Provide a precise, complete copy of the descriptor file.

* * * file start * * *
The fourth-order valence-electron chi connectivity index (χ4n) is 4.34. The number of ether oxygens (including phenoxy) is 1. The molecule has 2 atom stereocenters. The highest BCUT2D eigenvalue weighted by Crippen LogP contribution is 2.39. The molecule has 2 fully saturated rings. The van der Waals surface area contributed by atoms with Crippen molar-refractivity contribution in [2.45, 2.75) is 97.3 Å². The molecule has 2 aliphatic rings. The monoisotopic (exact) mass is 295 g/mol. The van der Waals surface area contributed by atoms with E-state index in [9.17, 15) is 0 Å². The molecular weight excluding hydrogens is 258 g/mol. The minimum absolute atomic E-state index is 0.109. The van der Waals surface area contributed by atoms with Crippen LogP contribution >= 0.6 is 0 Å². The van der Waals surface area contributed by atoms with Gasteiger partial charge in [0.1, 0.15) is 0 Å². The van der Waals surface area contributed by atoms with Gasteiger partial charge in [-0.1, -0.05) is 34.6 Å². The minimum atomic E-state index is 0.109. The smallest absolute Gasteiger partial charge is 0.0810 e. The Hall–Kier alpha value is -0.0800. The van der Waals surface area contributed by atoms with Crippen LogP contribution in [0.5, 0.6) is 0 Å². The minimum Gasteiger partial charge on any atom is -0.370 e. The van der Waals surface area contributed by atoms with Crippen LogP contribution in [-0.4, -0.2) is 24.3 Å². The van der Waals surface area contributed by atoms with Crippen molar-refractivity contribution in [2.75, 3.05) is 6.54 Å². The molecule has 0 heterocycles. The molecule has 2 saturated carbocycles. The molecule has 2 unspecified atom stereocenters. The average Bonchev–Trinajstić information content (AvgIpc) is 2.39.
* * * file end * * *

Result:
The fourth-order valence-electron chi connectivity index (χ4n) is 4.34. The number of ether oxygens (including phenoxy) is 1. The molecule has 2 atom stereocenters. The highest BCUT2D eigenvalue weighted by Crippen LogP contribution is 2.39. The molecule has 2 fully saturated rings. The van der Waals surface area contributed by atoms with Crippen molar-refractivity contribution in [2.45, 2.75) is 97.3 Å². The molecule has 2 aliphatic rings. The monoisotopic (exact) mass is 295 g/mol. The van der Waals surface area contributed by atoms with E-state index in [9.17, 15) is 0 Å². The molecular weight excluding hydrogens is 258 g/mol. The minimum absolute atomic E-state index is 0.109. The van der Waals surface area contributed by atoms with Crippen LogP contribution >= 0.6 is 0 Å². The van der Waals surface area contributed by atoms with Gasteiger partial charge in [0.1, 0.15) is 0 Å². The van der Waals surface area contributed by atoms with Gasteiger partial charge in [-0.1, -0.05) is 34.6 Å². The minimum atomic E-state index is 0.109. The smallest absolute Gasteiger partial charge is 0.0810 e. The Hall–Kier alpha value is -0.0800. The van der Waals surface area contributed by atoms with Crippen LogP contribution in [0.5, 0.6) is 0 Å². The minimum Gasteiger partial charge on any atom is -0.370 e. The van der Waals surface area contributed by atoms with Crippen LogP contribution in [-0.4, -0.2) is 24.3 Å². The van der Waals surface area contributed by atoms with Crippen molar-refractivity contribution in [2.75, 3.05) is 6.54 Å². The molecule has 0 heterocycles. The molecule has 2 saturated carbocycles. The molecule has 2 unspecified atom stereocenters. The average Bonchev–Trinajstić information content (AvgIpc) is 2.39.